By Bernie Bell
I had an interesting meeting – I was cutting back the Alchemillas by our house, when two women and a dog went past and stopped to comment on my fishing floats. One of them remembered meeting me and Mike at Evie Sands a few years ago, and then I remembered her, as she was dragging an old creel along behind her at the time. And, at the time, she’d explained that she was working on a project for her Art Degree to do with trails – the trails that people leave behind them. We were walking one way – she was walking the opposite way, then, when we turned to come back, we noticed the trail she had left in the sand by dragging the old creel and thought she would probably have liked a picture of it!
Meeting again on the road by our house she took the opportunity to tell me more about part of what she’d worked on for her Degree. She told me the tale of fifteen Harray men who, in a particularly bad winter in the 17th Century, walked to the sea to try to find something to eat. As Harray is Orkney’s only landlocked parish, when the crops failed, there was simply no food and people were starving – but at the coast they might find fish, or even limpets – which can be eaten if needed.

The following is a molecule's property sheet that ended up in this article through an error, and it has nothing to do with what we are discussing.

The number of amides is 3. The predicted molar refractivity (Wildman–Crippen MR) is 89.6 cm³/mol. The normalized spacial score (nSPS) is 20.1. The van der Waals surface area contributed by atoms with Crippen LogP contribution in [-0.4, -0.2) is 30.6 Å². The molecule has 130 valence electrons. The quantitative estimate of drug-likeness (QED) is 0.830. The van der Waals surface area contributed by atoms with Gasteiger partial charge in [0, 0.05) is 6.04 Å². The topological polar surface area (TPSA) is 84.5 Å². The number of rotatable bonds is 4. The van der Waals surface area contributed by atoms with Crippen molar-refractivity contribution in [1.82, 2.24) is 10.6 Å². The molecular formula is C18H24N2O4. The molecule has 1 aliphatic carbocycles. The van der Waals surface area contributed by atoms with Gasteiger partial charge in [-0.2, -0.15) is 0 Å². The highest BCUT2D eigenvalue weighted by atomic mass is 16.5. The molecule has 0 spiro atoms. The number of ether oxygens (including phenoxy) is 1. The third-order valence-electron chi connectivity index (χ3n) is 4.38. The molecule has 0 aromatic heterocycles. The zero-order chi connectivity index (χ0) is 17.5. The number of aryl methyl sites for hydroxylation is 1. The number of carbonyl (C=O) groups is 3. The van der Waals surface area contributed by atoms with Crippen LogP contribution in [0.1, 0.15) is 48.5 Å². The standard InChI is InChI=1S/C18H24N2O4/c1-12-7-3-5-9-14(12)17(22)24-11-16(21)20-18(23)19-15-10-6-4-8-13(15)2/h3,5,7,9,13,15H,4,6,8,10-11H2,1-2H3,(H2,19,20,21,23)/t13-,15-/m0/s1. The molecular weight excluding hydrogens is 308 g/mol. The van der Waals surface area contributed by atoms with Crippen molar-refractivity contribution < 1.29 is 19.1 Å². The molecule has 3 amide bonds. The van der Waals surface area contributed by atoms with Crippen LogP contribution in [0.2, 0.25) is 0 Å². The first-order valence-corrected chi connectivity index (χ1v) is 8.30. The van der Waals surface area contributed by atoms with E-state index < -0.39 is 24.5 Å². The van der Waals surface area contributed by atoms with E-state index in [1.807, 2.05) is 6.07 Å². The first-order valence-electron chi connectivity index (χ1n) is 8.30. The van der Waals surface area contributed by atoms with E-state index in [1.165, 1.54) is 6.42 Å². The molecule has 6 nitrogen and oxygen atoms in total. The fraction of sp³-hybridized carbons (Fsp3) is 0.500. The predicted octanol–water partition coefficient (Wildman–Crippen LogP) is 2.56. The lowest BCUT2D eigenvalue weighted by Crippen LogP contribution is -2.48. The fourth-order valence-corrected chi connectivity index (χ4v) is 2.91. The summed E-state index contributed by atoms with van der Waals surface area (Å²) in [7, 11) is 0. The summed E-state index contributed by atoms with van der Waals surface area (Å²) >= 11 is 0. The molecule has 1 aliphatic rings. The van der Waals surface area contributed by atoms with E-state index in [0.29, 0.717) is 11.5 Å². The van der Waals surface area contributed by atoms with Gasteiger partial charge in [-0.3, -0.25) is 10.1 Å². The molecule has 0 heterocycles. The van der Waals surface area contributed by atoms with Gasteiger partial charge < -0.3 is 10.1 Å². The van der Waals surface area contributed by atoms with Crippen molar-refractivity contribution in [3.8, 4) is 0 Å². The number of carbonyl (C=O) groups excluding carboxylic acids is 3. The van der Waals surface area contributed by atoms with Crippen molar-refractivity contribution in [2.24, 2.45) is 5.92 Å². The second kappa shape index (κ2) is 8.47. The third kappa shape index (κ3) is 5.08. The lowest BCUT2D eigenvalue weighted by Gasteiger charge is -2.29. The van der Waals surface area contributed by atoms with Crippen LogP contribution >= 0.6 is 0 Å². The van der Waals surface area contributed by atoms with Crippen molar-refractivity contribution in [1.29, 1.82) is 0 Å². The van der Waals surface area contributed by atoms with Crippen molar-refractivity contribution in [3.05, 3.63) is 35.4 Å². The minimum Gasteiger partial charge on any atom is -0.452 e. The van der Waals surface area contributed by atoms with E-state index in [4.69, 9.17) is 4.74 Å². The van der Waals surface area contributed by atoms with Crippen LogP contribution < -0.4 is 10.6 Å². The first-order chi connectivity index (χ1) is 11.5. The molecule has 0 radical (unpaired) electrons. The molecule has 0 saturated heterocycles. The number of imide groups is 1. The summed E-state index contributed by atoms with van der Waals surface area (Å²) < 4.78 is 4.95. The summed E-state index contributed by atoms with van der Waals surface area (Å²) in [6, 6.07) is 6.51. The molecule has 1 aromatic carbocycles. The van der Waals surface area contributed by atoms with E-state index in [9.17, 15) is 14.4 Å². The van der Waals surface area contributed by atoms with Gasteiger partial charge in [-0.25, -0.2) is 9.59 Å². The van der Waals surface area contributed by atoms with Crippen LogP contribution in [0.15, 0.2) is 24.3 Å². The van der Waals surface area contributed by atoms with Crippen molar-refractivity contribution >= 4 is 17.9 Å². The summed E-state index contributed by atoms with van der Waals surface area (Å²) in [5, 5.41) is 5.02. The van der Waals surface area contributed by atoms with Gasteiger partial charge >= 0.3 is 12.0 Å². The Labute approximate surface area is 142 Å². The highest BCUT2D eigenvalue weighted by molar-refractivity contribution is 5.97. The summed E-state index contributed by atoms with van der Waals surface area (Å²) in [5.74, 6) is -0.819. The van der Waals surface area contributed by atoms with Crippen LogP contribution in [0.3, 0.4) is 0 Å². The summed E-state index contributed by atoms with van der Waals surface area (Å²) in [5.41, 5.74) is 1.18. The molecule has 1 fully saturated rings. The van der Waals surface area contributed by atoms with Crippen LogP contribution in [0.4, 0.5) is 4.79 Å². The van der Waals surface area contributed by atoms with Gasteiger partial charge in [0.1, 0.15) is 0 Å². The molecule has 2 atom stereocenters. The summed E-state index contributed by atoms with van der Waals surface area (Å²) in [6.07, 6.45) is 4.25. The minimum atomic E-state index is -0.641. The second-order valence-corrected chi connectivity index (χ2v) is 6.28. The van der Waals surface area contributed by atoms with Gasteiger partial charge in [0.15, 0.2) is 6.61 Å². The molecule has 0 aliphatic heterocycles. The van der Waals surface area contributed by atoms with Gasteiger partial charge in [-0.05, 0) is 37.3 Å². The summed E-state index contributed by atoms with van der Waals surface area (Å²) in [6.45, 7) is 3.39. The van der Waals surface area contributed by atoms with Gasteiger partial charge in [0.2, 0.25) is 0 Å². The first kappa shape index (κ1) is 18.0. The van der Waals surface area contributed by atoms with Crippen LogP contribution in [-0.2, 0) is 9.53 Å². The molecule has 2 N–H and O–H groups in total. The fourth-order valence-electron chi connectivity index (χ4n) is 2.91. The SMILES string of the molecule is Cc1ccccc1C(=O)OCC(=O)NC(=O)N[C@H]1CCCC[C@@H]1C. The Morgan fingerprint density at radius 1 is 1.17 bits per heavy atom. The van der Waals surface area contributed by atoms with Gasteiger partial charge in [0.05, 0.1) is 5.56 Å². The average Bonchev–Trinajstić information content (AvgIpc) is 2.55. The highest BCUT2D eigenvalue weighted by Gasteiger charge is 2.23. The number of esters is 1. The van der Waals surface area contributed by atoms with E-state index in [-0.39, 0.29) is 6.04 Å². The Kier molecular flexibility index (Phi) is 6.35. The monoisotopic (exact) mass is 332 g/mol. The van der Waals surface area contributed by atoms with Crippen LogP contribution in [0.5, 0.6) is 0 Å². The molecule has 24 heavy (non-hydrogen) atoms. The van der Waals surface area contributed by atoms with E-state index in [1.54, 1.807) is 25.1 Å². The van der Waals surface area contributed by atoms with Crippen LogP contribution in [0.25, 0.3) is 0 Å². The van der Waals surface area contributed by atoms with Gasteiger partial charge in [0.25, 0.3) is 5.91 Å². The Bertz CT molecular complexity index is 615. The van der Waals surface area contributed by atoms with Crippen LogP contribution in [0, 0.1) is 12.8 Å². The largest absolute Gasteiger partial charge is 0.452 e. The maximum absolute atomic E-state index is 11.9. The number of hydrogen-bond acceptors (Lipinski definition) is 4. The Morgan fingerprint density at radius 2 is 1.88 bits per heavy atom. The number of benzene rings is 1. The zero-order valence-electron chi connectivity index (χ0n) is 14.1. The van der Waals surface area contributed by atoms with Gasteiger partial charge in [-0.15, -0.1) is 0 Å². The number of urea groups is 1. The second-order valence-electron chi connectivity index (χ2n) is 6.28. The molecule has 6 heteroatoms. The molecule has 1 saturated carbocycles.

And remember, the Harray men didn’t have the bad weather clothing that we have today – just normal jackets and boots. I don’t know if it was done in Orkney, but I know that where my folks are from in Ireland if nothing else was to be had, a sack across the shoulders kept the wet out a bit and gave a bit of warmth.
Echoes of what happened in the Clearances when people had to set off walking with nowhere to go but the coast. Another kind of trail.
The Harray men were caught in a blizzard on the way back and all died, leaving families behind.
What a story – I knew I’d have it in my head all day – longer than that. All too easy to picture it. And the women left behind having to just get on with it. Farming women were, and are, a hardy breed. I was put in mind of Granny Roper, my Dad’s Mum, whose husband died young, leaving her with 5 children and a hill-farm to work. Neighbour-men helped her, but when 15 men are taken from a community at one time, there just wouldn’t be enough men to cover all the work – making life in a hard time, even harder.
We were talking of how, even now with the possible repercussions of Covid and Brexit, we really don’t know how lucky we are compared to those people and how they had to scrape a living.
She also told me that there are some big stones on the hillside near Cottascarth as a memorial to those men. I didn’t think to ask exactly where the stones are and I would like to find them and think about the men and their families.
I commented that there would probably be descendants of those families still living in the area and she said that, though she did research, she couldn’t find out which families the men were from. Does anyone know, or have more information about this story of true heroism?